posted on Jun, 4 2008 @ 02:42 PM
Wow!, were on page thirteen now. Well, here's my extremely calibrated BS peepers observations on the story.
OP writes: "I took on one of the incoming and will describe the patient as "him" although I will say that it may have been a man or a woman.
Because of HIPPA regulations I cannot reveal any information that may relate to his/her identity."
This sentence is referred to as broken sentence structure. A doctor would not write in that form and would have used medical terminology to point his
care to one of the admitted emergency care cases.
Than writes: "I will refer to this patient simply as "scalp lac" due to their only visible injury. "
Perhaps scalp lac was conscious or unconscious when brought in. we sure would like to have known Dr. Ya know like, I immediately attended a single
unconscious/conscious patient with head lacerations"
Than writes: "As I entered he asked me if he could trust me."
So now we know its a "he" forming a bond. Thats odd.
Than writes: "I asked what was on his mind and I pulled up an exam stool and sat beside him. As I reached out to pat his arm "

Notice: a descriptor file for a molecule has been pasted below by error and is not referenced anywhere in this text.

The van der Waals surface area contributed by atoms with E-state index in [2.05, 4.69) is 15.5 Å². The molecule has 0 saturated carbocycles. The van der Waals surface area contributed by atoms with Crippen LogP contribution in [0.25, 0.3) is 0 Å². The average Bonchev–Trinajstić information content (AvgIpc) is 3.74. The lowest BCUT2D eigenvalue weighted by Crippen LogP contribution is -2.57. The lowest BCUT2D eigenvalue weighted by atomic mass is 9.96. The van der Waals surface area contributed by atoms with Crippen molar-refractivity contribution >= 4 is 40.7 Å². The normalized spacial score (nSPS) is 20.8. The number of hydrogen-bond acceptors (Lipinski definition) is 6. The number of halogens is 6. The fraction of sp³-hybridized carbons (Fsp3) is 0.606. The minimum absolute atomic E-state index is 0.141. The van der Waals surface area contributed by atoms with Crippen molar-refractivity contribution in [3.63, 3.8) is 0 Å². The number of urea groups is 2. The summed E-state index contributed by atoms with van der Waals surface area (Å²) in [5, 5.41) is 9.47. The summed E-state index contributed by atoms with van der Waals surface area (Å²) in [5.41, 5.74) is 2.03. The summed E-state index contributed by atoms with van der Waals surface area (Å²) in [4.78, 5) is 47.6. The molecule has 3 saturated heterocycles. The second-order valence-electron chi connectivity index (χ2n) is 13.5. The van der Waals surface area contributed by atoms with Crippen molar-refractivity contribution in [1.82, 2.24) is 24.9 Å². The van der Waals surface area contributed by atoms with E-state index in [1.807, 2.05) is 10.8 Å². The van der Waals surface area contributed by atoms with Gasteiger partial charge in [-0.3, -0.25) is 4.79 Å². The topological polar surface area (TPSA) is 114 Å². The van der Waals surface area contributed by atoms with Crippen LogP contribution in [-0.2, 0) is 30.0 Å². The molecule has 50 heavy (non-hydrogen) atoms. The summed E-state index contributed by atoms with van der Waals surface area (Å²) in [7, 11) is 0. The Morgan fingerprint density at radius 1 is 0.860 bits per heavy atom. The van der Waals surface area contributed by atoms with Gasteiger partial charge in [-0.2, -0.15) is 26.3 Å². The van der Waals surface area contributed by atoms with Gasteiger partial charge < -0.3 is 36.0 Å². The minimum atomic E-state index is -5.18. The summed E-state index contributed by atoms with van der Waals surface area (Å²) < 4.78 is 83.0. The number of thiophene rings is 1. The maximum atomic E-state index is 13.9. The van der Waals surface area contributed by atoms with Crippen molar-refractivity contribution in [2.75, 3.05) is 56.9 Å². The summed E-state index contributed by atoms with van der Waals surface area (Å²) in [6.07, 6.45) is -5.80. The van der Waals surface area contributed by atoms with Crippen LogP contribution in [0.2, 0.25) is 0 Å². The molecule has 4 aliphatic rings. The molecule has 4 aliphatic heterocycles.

So we were not supposed to know it was a male patient at first, but than the op slips and multiply confirms scalp lac is "his, him, his". And doc
confirms the his & his bond with a pat.
Than writes: "he recoiled and knocked over a metal rolling table next to his bed and also dislodged his pulse ox monitor from his index
finger as well as pulling the lead from his BP cuff. "
This sounds to violent a move from a laid back head trauma in bed posture. I could see it happen that way if the patient jumped out of the bed, but
not a recoil event. The paragraph seems out of place for the way doc is telling it.
Than writes: "The nurse stepped into the doorway and motioned for security"
Shouldn't that read as "A nurse" or "One of the attending nurses" and that way the nurse motions security is out of place as well. I think if
there was a crash as alluded to here, security would be on the spot without being motioned.
Than writes: "I looked back at her and gave a nod to let her know that it was ok"
That sounds like a cheap Japanese monster movie character move. A nod everything is OK. No way would a nod mean such nonsense. Maybe a nod and a wave
with a word, but not just a nod.
Than writes: "At this point I was about to ask the nurse for a particular medication to help with the situation"
Op was going to ask for a particular medication. How highly MD trained to say it that way. I thought the nurse was nodded away, it's OK, I have it
I think the story is way to jumbled up and out of sense to be considered real.
But in all fairness, wish the OP to continue with his privy knowledge of things to come.
Holy smacks, this story is totaly hot to trot. I began writing this post from page thirteen and it went to fifteen by the time I hit the post
[edit on 4-6-2008 by Peepers]